Scaffolding the PBL Shift

I remember my first year teaching freshmen Global Studies at a brand new Project Based Learning school. I was so excited to allow students to pursue their own paths in student centered learning. I gave them open-ended topics like imperialism to pursue with little guidelines and no rubrics. I thought the students could research and figure out what interested them and what was important all on their own.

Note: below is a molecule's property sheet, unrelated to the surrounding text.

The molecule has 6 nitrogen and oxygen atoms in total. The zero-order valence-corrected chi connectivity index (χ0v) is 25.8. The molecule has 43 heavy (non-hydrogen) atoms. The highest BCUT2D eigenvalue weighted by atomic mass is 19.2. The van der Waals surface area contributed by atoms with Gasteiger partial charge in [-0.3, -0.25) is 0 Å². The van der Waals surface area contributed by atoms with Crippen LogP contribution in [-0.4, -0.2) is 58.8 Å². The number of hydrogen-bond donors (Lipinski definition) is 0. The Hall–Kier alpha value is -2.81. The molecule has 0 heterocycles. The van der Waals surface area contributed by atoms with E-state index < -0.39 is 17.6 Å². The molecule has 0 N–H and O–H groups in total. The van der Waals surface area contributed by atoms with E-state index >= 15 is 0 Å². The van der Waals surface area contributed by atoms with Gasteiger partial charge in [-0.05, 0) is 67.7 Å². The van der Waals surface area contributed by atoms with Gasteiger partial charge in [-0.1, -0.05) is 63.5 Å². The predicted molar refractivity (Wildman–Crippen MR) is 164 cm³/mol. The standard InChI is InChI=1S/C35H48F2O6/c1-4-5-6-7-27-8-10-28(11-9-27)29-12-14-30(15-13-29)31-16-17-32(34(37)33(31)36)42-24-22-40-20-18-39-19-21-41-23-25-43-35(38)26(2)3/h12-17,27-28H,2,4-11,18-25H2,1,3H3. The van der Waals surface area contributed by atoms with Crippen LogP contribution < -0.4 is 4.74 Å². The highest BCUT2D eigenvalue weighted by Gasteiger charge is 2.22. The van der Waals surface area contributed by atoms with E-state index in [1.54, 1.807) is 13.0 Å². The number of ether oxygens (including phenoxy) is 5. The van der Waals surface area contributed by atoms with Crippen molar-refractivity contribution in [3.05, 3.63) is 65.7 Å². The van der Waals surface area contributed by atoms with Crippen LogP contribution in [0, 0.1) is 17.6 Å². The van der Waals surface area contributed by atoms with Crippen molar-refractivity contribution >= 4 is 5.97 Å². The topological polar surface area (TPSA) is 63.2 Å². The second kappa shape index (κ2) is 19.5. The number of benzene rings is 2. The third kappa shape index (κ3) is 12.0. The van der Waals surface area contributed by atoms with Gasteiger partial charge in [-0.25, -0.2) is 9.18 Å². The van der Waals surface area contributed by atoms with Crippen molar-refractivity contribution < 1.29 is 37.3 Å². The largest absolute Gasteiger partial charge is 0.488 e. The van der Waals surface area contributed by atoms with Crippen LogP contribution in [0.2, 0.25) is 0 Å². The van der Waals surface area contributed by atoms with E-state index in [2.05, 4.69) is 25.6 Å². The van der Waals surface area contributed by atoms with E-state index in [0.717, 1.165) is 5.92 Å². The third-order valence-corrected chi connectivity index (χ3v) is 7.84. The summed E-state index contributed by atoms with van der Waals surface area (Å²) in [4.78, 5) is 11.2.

Fairly soon the students started coming to me and begging for guidance, and it wasn’t limited to struggling students. The most vocal students were the ones who had gotten all A’s in traditional classes. Some of their complaints were based on the fact that they had previously understood the “game” of school and PBL had changed the rules of what it meant to be successful. Instead of just regurgitating back what the teacher said on the test, they now had to analyze and think critically for themselves.